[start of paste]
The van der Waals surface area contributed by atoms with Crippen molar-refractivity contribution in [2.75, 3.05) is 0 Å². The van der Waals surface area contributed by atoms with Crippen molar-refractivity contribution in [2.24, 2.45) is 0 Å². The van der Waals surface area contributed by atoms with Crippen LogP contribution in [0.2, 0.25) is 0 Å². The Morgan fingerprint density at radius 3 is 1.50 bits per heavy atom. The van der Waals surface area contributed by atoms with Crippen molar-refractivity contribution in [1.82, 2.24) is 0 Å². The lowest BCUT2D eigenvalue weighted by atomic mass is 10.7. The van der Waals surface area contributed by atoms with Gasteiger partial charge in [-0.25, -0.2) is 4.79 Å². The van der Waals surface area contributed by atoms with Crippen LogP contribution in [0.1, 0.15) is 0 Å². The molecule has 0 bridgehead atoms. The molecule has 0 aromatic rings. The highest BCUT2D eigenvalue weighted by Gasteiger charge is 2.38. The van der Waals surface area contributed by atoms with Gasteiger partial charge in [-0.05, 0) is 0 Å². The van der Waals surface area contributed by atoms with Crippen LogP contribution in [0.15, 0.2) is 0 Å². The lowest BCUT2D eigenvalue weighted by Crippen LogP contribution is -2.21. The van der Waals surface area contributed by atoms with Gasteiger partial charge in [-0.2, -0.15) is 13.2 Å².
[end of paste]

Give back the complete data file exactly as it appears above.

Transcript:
The van der Waals surface area contributed by atoms with Crippen molar-refractivity contribution in [2.75, 3.05) is 0 Å². The van der Waals surface area contributed by atoms with Crippen molar-refractivity contribution in [2.24, 2.45) is 0 Å². The van der Waals surface area contributed by atoms with Crippen LogP contribution in [0.2, 0.25) is 0 Å². The Morgan fingerprint density at radius 3 is 1.50 bits per heavy atom. The van der Waals surface area contributed by atoms with Crippen molar-refractivity contribution in [1.82, 2.24) is 0 Å². The lowest BCUT2D eigenvalue weighted by atomic mass is 10.7. The van der Waals surface area contributed by atoms with Gasteiger partial charge in [-0.25, -0.2) is 4.79 Å². The van der Waals surface area contributed by atoms with Crippen LogP contribution in [0.1, 0.15) is 0 Å². The molecule has 0 bridgehead atoms. The molecule has 0 aromatic rings. The highest BCUT2D eigenvalue weighted by Gasteiger charge is 2.38. The van der Waals surface area contributed by atoms with Gasteiger partial charge in [-0.05, 0) is 0 Å². The van der Waals surface area contributed by atoms with Crippen LogP contribution in [0.15, 0.2) is 0 Å². The lowest BCUT2D eigenvalue weighted by Crippen LogP contribution is -2.21. The van der Waals surface area contributed by atoms with Gasteiger partial charge in [-0.2, -0.15) is 13.2 Å².